MOPE293 Poster Exhibition
How Black men who have sex with men in New York City understand, talk about, and experience pre-exposure prophylaxis (PrEP)
Presented by Morgan M Philbin (United States).
M.M. Philbin1, R. Parker2, P. Wilson2, K. Grisham2, C. Parker2, J. Garcia2, J. Hirsch2
1Columbia University, New York State Psychiatric Institute, HIV Center for Clinical and Behavioral Studies, New York, United States, 2Columbia University, Sociomedical Sciences, New York, United States
men who have sex with men (BMSM) have the highest HIV incidence rates in the
United States, particularly in urban centers like New York City. Research has demonstrated
the effectiveness of pre-exposure prophylaxis (PrEP), but little is known about
how BMSM understand, talk about, and experience PrEP.
in New York City (n=26), selected to represent a range of incomes, sexual
identities, ages, and insurance coverage each completed three in-depth
interviews, for a total of 270 minutes of interview data. Thirteen key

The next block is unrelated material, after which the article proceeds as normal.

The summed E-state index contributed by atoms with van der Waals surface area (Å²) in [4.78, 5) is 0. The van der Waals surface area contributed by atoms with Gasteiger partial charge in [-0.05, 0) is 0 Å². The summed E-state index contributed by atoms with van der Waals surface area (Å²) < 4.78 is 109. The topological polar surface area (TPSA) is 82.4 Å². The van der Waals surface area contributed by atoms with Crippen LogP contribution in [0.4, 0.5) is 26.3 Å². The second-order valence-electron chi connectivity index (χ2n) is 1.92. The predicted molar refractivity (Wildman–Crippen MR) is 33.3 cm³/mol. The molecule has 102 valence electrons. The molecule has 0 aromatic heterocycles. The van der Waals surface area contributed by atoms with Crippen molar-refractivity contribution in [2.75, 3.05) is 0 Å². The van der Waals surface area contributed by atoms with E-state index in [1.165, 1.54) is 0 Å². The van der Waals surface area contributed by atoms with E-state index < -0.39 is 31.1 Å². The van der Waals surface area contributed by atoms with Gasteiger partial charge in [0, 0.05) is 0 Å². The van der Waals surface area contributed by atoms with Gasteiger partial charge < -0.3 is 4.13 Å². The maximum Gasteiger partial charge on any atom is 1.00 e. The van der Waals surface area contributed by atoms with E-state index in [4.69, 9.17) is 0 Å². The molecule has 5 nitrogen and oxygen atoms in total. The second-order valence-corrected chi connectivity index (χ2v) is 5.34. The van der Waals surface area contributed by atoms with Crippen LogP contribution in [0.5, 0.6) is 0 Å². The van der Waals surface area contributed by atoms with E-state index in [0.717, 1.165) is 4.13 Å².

informants (e.g. community leaders and health care and social service providers)
also participated. After receiving consent, we taped, transcribed, and analyzed
interviews to explore how individuals talked about their understanding of, and
potential barriers to, using PrEP.
Results: The majority of participants
had never heard of PrEP. After learning about PrEP, individuals reported a
number of factors that would influence likelihood of use. First, men disliked
taking medication and felt a daily pill was “too much commitment” just for sex.
Some participants reported not taking medication for existing conditions (e.g.
diabetes, heart disease), and said they wouldn''t want to take medication,
particularly one with side effects, when they were not sick. Second, men
reported that taking a medication associated with HIV might generate stigma, particularly
since they felt friends and family already associated their sexuality with HIV
risk. Third, some men believed that unprotected sex would increase if people
took PrEP, while others felt condoms would still be necessary since PrEP doesn''t
protect against other STIs. Such conclusions led participants to question the
usefulness of PrEP. Lastly, most participants thought PrEP was a potentially
successful as a strategy for others, but not for themselves.
are listed as a key population in the U.S. National HIV/AIDS Strategy, yet few
of the individuals we spoke with had heard of PrEP and fewer still believed
PrEP would be personally helpful. This research indicates the urgent need to (1)
raise awareness, (2) guarantee access, and (3) expand enabling environments
that facilitate the scale-up and implementation of PrEP-related services in New
York City and elsewhere in the United States.
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